Entry-level training requires that the students get "hands on time" to complete relatively simple, single tasks while their performance is being continuously monitored. At the early stages of cadet training, the Navy had no option but to use the FMS to conduct this single task and basic practical training. This approach implied an under-utilisation of expensive resource capability and dictated a low student to teacher ratio for simple instructional tasks. Increases in recruiting, particularly for the Naval Reserve component, placed higher than anticipated demands on the four FMS at the Naval Officer Training Centre and further aggravated this problem, limiting the availability of the resource for important and more task suited fleet training.
The instructional staff at the Naval Officer Training Centre consists primarily of Lieutenants with three to five years seniority. These officers have good skill sets and experience as an Officer of the Watch (OOW), but do not generally provide the same experience and mentoring previously offered to the cadets by the Captains of the training minesweepers and DDEs. As a consequence, students did not always receive a good sense of context as to why procedures were conducted in a particular fashion. Additionally, the mentorship provided tended to be much less consistent than if it was originating from a more experienced officer.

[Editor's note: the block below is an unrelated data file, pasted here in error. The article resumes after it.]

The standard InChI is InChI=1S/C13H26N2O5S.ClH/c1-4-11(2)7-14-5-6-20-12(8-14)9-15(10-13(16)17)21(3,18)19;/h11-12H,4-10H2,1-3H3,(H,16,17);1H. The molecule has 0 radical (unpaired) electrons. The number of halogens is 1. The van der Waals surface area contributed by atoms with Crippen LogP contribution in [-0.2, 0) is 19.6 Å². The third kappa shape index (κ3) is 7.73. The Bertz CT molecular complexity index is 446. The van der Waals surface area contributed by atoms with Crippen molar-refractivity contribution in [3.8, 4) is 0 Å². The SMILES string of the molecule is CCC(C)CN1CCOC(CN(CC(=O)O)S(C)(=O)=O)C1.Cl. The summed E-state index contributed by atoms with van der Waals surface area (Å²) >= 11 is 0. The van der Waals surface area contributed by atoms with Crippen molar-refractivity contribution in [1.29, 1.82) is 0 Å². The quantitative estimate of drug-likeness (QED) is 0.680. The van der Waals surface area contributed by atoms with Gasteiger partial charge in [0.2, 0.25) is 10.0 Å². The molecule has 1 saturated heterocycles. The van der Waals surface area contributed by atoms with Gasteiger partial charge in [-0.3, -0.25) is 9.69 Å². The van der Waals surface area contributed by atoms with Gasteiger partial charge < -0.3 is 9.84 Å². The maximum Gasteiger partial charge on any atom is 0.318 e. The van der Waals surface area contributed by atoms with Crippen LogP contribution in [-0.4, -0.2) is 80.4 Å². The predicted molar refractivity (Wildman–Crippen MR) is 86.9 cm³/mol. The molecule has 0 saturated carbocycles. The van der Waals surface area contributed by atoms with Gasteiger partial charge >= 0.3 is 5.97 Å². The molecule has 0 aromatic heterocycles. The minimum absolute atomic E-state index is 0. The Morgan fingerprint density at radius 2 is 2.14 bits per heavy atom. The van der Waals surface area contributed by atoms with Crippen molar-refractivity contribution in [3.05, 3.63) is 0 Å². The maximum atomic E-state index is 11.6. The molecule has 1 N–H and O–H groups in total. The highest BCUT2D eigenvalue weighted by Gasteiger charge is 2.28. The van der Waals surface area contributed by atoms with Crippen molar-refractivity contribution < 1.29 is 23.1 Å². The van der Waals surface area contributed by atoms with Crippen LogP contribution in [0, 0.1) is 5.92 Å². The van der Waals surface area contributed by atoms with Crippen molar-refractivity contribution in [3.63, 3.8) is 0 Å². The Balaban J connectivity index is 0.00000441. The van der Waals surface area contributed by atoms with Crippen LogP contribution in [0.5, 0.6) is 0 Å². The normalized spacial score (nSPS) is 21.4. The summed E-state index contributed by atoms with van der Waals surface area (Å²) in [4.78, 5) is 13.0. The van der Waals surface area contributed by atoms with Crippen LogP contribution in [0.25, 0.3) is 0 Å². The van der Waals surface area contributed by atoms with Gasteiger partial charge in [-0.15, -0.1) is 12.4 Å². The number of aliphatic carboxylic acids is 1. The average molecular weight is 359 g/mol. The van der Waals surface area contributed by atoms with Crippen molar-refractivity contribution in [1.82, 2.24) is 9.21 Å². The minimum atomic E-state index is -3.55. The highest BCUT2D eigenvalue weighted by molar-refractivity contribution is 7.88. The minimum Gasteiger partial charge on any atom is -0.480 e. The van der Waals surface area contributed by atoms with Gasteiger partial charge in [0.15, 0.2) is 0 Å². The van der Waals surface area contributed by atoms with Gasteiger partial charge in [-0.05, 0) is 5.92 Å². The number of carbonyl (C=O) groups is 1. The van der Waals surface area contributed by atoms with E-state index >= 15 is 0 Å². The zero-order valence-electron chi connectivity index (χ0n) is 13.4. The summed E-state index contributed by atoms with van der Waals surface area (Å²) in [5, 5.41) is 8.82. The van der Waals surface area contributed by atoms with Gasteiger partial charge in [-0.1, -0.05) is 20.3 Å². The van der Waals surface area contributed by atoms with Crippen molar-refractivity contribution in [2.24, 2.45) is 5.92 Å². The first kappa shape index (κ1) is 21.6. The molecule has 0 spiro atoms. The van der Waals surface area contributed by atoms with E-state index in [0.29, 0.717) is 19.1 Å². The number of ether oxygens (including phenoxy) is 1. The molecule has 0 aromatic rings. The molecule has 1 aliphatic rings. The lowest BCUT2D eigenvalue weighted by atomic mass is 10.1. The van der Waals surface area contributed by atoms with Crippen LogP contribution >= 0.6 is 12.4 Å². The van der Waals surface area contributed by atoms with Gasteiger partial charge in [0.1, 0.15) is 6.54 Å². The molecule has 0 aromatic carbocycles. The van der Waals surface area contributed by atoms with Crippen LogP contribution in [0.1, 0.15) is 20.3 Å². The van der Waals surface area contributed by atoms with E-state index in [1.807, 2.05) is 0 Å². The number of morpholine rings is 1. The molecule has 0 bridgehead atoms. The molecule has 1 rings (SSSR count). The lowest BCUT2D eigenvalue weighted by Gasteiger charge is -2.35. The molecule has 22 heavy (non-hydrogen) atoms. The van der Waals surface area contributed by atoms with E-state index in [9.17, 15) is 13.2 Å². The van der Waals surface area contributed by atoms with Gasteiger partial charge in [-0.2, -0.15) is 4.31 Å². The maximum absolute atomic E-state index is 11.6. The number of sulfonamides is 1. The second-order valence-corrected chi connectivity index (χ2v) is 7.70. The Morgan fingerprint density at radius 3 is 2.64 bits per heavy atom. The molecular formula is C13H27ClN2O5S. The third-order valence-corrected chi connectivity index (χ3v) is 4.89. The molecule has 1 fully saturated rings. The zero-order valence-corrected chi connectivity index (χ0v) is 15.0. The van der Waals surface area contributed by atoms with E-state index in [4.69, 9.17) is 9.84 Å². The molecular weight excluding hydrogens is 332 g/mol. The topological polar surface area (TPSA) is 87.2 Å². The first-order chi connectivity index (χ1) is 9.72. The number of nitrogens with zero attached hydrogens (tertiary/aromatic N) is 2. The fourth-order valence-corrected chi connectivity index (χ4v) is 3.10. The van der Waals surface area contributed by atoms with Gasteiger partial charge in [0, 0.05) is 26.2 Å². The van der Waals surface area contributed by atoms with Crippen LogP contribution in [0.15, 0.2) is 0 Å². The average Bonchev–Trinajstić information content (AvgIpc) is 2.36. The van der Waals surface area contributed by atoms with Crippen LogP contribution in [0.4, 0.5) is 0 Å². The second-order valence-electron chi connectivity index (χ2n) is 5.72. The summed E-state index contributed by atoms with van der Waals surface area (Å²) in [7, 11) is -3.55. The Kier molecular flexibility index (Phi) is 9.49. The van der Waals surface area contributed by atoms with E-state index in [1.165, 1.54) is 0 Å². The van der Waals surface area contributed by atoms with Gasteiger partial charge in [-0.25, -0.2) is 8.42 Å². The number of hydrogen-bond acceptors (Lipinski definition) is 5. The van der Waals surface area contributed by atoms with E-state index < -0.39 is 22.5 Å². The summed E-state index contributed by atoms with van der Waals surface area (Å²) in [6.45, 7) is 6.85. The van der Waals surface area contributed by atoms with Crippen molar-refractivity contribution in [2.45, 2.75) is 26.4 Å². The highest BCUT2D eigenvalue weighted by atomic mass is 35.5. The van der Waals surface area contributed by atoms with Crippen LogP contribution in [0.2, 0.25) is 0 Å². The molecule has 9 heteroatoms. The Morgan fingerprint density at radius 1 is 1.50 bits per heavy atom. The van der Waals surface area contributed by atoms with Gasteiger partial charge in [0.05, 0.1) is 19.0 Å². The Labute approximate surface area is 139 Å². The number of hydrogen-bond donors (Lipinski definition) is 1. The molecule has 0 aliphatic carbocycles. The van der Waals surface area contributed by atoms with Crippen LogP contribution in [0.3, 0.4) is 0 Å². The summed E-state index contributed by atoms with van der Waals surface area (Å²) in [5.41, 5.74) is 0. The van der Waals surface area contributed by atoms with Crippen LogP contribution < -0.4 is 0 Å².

3.4 Practical Training: Naval Reserve Divisions
The Naval Reserve still needed a practical mechanism to maintain perishable skill sets within its officer corps. In order to meet the challenge of supporting the new requirement to crew 12 minor warships exclusively with Naval Reservist, the Navy required a means to provide skill maintenance or continuation training, at 21 geographically dispersed Reserve Divisions.
4. COMPLETING THE SCALABLE TRAINING SYSTEM - FUNCTIONAL REQUIREMENTS